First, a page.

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  2. Man, that is one superb transition! I was going to try something like that with Chinaberry Two, which be my first scratch-build. What kind of glue did you use, Titebond Original?
  3. best bet is to get a good machinist with an accurate machine to true the edge. Or use a granite surface plate that is for a machinist that is known to be flat and surface it to that with sand paper. .
  4. And here's the tops.
  5. One of my wood suppliers posted 4 pics last week of 4 black limba tops he had just cut up and I just had to have them. I messaged him and he said 3 were for sale and he was keeping 1 for himself so I bought the 3. So my plan here is to do 2 guitars I need a twin type fashion but a little bit different from each other. The 1st one will be black limba top, padauk body, wenge neck, wenge headstock, black limba headstock faceplate and I haven't decided of fretboard yet. I'm thinking for the fretboard maybe curly maple or roasted curly maple maybe. 2nd one will be black Limbatop (the one with the wide v down the middle, padauk body core, black limba back (the one with the thinner v down the middle) wenge neck, wenge headstock, black limba headstock face plate and sand thing with the fretboard. Today I got the black limba in, went and picked up my padauk and wenge, cut the padauk to get ready for joining, scarf jointed the necks and have them gluing up.
  6. So i got the Roland Gr55 on ebay used at a great price. also got the gk pickup system internal kit new for about half price. So now I will have something to make me a midi guitar after I get the prototype Bodid done. WhoHoo!!! MK
  7. Today
  8. As expected, this was scary to wire up in the tight cavity. I can't believe I go through it without burn marks! You can see the 5 mm neodymium magnet sitting on top of the sunken screw in that pillar in the center. I was in a rush to make this maple cover, and it shows. I will probably give it another try later, but tomorrow is first gig, so ... The maple cover is just super-glued to the magnet inside, and I needed a way to hold it in place ... thus another magnet while the wood super glue hardens. This was nearly a disaster, as the second magnet immediately jumped from my hand and attached itself to the super glue! After separating the (no mean feat!), I tried again, keeping the second magnet on the top of the guitar, and it was another chore to grab it ... it's so tiny, and kept jumping to another metal part. First attracted to the humbucker (naturally), to the bridge, then to the screw of the strap pin ... Gaahh!
  9. Thanks, Knightro! A compliment from you means a lot, as I've seen your work! The clamps are off, it's wired up, and just had band practice ... tomorrow debut.
  10. Yesterday
  11. Thank you! I try to keep a fairly comprehensive set of pics for each build, but sometimes I just get in the zone and forget! Voyager 7 neck has been unclamped. Everything looks good and solid, so on to sketching out the heel carve.
  12. An easy way to tell if your straight edge is really straight is to to draw a line with the edge in question, and then flip the straight edge over and draw a line with same edge right on, or right next to the first line and see if there is any separation. SR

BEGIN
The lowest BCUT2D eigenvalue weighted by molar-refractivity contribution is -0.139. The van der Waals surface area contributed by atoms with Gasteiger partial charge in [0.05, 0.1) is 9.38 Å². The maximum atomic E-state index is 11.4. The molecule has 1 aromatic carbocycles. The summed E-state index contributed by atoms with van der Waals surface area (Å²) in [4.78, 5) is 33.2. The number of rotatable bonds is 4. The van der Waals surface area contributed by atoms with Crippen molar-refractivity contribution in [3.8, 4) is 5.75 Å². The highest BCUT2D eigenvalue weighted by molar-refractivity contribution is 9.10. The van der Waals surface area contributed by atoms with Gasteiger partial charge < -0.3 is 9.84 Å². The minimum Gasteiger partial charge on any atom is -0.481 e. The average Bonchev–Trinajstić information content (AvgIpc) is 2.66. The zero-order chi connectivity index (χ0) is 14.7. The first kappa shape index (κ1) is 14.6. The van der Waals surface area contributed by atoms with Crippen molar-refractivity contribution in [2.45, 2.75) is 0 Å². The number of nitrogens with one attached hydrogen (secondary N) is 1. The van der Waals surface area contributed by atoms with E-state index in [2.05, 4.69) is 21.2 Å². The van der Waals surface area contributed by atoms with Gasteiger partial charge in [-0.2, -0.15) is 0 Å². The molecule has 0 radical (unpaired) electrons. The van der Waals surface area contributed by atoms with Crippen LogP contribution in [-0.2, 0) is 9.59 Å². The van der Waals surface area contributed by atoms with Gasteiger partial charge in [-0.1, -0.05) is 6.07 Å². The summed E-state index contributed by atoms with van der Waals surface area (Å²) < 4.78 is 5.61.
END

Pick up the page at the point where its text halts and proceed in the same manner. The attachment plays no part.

13. I've always wondered how one intonates an air guitar. SR
  14. I think it's called 'Air Guitar'.
  15. KM-II #2 complete. Full gallery shoot coming soon...
  16. Hello, I am trying to make a notched level for my guitar building. I started with a metal rule that I have had sitting around for years doing nothing. I measured out the notches and proceeded to hack at it with a grinder. The finish is a little rough but the notches are the correct distance apart to fit over the frets. Problem there is that the ruler is not completely level. I checked it after notching it, against a straight edge that I have. Another thing would be, "how do I know that that straight edge has a straight edge". Well it came off of a mechanical cutting machine and I assume that it is straight. I have tried other things against it and it seems to be straight. I then bought a notched straight edge off ebay and found that it is also not straight. In the center there is about 1mm of light to been seen on both sides. What is the best way to get this completely straight? I was thinking about laying it flat on something and rubbing it down with sand paper but then, is the flat surface straight? Any helps or hints would be greatly appreciated. Thanks
  17. That would be something to, or not see! SR
  18. Looks like we've both got necks in clamps at the moment! The grain on that chinaberry is really great, I bet it looks even better in person.
  19. It's really very simple. First is spraying nitro. Then go to that trick I mentioned with the 400 grit. Next I go through the micromesh grits: 1500-12000. I typically use them dry so I can see what is happening, but sometimes will use wet with mineral spirits particularly in the courser grits. Then buff with that Meguiers ultra-cut buffing compound on an automotive buffer with a wool pad. That does a brilliant job of removing shallow scratches and swirl marks. SR
  20. Tone tape! What a brilliant concept! It would probably look brilliant with a paisley fabric top too. SR
  21. awesome work, nice pics of the routing process!
  22. Yesterday afternoon ...
  23. If you ever fancy doing a tutorial on your polishing regime I'd be very interested. You do get rather good results!
  24. It looks even better now I can see it on a proper monitor (I always use my mobile for BassChat)
  25. If it were any more shiny it'd be invisible. Even the light would slide off it.
  26. [Shawn Of The Dead] You've got red on you... [/Shawn of The Dead] Looks pretty spectastical, Andy
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